No. 17 | Sophie Shirley
Let’s be honest, we were all expecting big things out of Sophie Shirley after she delayed her freshman season of NCAA hockey to play a year in the CWHL. In 2019-20, she delivered in a big way. Shirley has climbed the charts four spots from finishing 21st in last year’s T25 U25 after finishing fifth in the nation in scoring in her sophomore season in 2019-20 with 61 points in 36 games.
Shirley demanded our collective attention by winning back-to-back silver medals with Team Canada at the IIHF U18 Women’s World Championships in 2016 and 2017. In the latter of those two tournaments, Shirley led Team Canada in scoring with two goals and four assists in five games. The following year, she went pro with the Calgary Inferno and earned Rookie of the Year honors for piling up 19 points in 26 games.
In her freshman season with the Badgers in 2018-19, Shirley was the WCHA’s Rookie of the Year and was nearly a point-per-game player. She scored 20 goals in 41 games to finish third on the team in goals as a freshman. In 2019-20, she truly established herself as one of the top young goal-scorers on the planet. Shirley finished third in the nation and first on the Badgers with 29 goals in 36 games — 23 of which were scored at evens.
The future looks bright for the big forward with sweet hands from Saskatchewan at the collegiate level and beyond. If she stays healthy, it’s a foregone conclusion that she will have an outstanding college career with the Badgers. The big question for Shirley is when and if she will get the call up to Canada’s senior team. Given how much competition she has for a roster spot, it’s in Shirley’s best interest to get her foot in the door sooner rather than later.
Her big frame, finishing ability, and high-end speed all set her apart from the pack. Shirley has the ability to flick a switch and become a runaway train who can crash the net and finish in tight. It would be shocking if she wasn’t on Team Canada in the very near future.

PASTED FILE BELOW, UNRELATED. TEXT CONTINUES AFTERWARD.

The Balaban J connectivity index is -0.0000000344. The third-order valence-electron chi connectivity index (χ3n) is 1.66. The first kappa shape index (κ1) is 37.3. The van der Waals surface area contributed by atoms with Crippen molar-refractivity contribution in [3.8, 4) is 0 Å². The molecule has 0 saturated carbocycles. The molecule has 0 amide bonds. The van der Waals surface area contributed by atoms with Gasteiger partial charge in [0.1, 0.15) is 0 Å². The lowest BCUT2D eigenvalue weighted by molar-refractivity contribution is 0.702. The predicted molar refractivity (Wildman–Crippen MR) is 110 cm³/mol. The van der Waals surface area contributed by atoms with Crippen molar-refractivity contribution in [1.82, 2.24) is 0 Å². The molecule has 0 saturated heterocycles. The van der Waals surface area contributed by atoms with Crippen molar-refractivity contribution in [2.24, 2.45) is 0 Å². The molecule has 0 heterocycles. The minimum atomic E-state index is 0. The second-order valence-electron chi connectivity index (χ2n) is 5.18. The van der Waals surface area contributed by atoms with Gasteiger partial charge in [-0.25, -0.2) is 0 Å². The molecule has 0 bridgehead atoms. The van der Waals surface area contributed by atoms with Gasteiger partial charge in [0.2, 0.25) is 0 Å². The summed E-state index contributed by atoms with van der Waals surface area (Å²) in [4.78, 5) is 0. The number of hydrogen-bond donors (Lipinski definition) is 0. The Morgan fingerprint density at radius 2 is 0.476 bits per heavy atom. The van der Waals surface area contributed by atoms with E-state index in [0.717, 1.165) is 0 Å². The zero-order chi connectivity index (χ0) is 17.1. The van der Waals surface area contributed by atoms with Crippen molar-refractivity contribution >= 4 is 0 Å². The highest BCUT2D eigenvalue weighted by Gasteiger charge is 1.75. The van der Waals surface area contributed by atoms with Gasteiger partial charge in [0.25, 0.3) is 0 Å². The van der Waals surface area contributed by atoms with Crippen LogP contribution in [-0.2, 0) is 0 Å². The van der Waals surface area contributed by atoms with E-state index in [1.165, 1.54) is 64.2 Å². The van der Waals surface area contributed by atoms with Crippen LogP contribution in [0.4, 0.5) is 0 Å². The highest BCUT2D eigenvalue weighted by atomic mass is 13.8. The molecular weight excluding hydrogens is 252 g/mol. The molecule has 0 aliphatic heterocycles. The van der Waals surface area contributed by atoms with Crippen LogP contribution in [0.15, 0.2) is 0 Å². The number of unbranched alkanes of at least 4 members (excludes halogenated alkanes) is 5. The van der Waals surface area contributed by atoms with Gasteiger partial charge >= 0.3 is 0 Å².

Is This Ranking Too High or Too Low?
This is a tough one. Shirley is undoubtedly one of the most exciting young players in the game, but she likely didn’t crack the Top-15 of our T25 U25 because she’s yet to appear on Team Canada’s senior team. With that being said, she likely deserves to be a few spots higher because of her goal-scoring prowess alone. She probably lost points for some voters because of her teammates (and linemates) in Wisconsin and potentially because of her high shooting percentage. But, make no mistake, Shirley is the real deal.
No. 18 | Maddie Rooney
In her third year on the list, Rooney comes in at her lowest rank yet but after the year she had, that isn’t entirely unsurprising. It’s not to say that she wasn’t good or even above average, but nowhere near her full potential that she reached during that fateful Olympic tournament and sophomore season at UMD.
Do I even have to say it? I think we all know Rooney will forever cement herself as an integral part of the 2018 USA Olympic team that finally took home gold against Canada, and held her own all the way to a shootout when she was just 20 years old. Aside from that, she also has two World Championship gold medals, the 2018 Bob Allen Women’s Player of the Year Award, and some fantastic statistics as a Minnesota Duluth Bulldog.
Rooney signed with the PWHPA earlier this offseason so it seems for now that is where her professional career will take her. As always, there is a ton of goalie talent and not enough places to put all of them but I think she has already proven she can handle herself with the best of the best, and should shine given the right opportunities. Any roster she ends up on will feel more relaxed with her in the crease. She is also taking a goalie/defense coaching job at Centennial High School alongside her former youth hockey coach, Sean Molin.
Is This Ranking Too High or Too Low?
I think it’s a good spot for Rooney, maybe slightly too low. She’s coming off a 16-win NCAA senior season that wasn’t groundbreaking compared to her earlier accomplishments but was still pretty good. That, and her one loss this year for the national team leaves a lot up for interpretation in the future, but I don’t think that’s any scarier to her than Poulin barreling towards her in a shootout...and we all know what she did with that.